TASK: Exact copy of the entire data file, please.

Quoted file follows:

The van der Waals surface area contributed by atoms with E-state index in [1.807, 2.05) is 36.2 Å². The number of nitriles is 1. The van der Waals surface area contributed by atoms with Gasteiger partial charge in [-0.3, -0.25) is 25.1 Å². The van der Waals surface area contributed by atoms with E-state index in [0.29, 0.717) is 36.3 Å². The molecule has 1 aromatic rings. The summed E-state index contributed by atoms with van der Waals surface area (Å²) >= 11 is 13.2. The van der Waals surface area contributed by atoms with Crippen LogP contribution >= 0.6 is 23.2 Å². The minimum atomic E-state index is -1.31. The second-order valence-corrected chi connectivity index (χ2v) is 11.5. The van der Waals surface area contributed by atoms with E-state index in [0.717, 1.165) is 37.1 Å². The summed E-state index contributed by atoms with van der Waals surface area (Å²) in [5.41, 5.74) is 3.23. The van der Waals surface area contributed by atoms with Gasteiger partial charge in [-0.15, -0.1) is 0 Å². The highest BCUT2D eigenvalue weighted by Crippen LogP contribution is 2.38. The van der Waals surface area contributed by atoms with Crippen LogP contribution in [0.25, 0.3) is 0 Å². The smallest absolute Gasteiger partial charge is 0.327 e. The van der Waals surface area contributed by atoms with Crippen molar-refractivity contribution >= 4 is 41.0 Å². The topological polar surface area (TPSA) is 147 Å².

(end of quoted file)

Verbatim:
The van der Waals surface area contributed by atoms with E-state index in [1.807, 2.05) is 36.2 Å². The number of nitriles is 1. The van der Waals surface area contributed by atoms with Gasteiger partial charge in [-0.3, -0.25) is 25.1 Å². The van der Waals surface area contributed by atoms with E-state index in [0.29, 0.717) is 36.3 Å². The molecule has 1 aromatic rings. The summed E-state index contributed by atoms with van der Waals surface area (Å²) >= 11 is 13.2. The van der Waals surface area contributed by atoms with Crippen LogP contribution >= 0.6 is 23.2 Å². The minimum atomic E-state index is -1.31. The second-order valence-corrected chi connectivity index (χ2v) is 11.5. The van der Waals surface area contributed by atoms with E-state index in [0.717, 1.165) is 37.1 Å². The summed E-state index contributed by atoms with van der Waals surface area (Å²) in [5.41, 5.74) is 3.23. The van der Waals surface area contributed by atoms with Gasteiger partial charge in [-0.15, -0.1) is 0 Å². The highest BCUT2D eigenvalue weighted by Crippen LogP contribution is 2.38. The van der Waals surface area contributed by atoms with Crippen LogP contribution in [0.25, 0.3) is 0 Å². The smallest absolute Gasteiger partial charge is 0.327 e. The van der Waals surface area contributed by atoms with Crippen molar-refractivity contribution >= 4 is 41.0 Å². The topological polar surface area (TPSA) is 147 Å².